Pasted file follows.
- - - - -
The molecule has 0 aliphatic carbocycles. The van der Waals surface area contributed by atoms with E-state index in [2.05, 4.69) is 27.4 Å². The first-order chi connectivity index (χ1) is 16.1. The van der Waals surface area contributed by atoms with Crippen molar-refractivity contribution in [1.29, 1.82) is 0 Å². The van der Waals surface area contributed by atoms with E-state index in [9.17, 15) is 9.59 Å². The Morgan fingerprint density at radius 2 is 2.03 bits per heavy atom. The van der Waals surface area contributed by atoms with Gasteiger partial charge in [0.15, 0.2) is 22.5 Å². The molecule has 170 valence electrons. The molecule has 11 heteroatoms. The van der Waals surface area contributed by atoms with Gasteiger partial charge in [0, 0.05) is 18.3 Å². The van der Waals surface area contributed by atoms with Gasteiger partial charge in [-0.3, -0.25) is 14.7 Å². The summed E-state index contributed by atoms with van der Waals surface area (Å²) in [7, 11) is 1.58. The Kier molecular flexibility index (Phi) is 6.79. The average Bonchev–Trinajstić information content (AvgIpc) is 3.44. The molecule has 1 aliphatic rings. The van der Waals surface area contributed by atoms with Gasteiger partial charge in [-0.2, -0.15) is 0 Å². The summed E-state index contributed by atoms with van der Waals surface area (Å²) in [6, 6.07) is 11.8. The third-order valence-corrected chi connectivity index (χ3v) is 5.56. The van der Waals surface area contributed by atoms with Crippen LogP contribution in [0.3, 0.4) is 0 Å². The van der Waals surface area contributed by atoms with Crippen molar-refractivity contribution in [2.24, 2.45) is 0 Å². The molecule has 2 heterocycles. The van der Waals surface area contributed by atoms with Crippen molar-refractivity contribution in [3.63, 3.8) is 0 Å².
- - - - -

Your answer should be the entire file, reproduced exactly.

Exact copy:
The molecule has 0 aliphatic carbocycles. The van der Waals surface area contributed by atoms with E-state index in [2.05, 4.69) is 27.4 Å². The first-order chi connectivity index (χ1) is 16.1. The van der Waals surface area contributed by atoms with Crippen molar-refractivity contribution in [1.29, 1.82) is 0 Å². The van der Waals surface area contributed by atoms with E-state index in [9.17, 15) is 9.59 Å². The Morgan fingerprint density at radius 2 is 2.03 bits per heavy atom. The van der Waals surface area contributed by atoms with Gasteiger partial charge in [0.15, 0.2) is 22.5 Å². The molecule has 170 valence electrons. The molecule has 11 heteroatoms. The van der Waals surface area contributed by atoms with Gasteiger partial charge in [0, 0.05) is 18.3 Å². The van der Waals surface area contributed by atoms with Gasteiger partial charge in [-0.3, -0.25) is 14.7 Å². The summed E-state index contributed by atoms with van der Waals surface area (Å²) in [7, 11) is 1.58. The Kier molecular flexibility index (Phi) is 6.79. The average Bonchev–Trinajstić information content (AvgIpc) is 3.44. The molecule has 1 aliphatic rings. The van der Waals surface area contributed by atoms with Gasteiger partial charge in [-0.2, -0.15) is 0 Å². The summed E-state index contributed by atoms with van der Waals surface area (Å²) in [6, 6.07) is 11.8. The third-order valence-corrected chi connectivity index (χ3v) is 5.56. The van der Waals surface area contributed by atoms with Crippen LogP contribution in [0.3, 0.4) is 0 Å². The van der Waals surface area contributed by atoms with Crippen molar-refractivity contribution in [2.24, 2.45) is 0 Å². The molecule has 2 heterocycles. The van der Waals surface area contributed by atoms with Crippen molar-refractivity contribution in [3.63, 3.8) is 0 Å².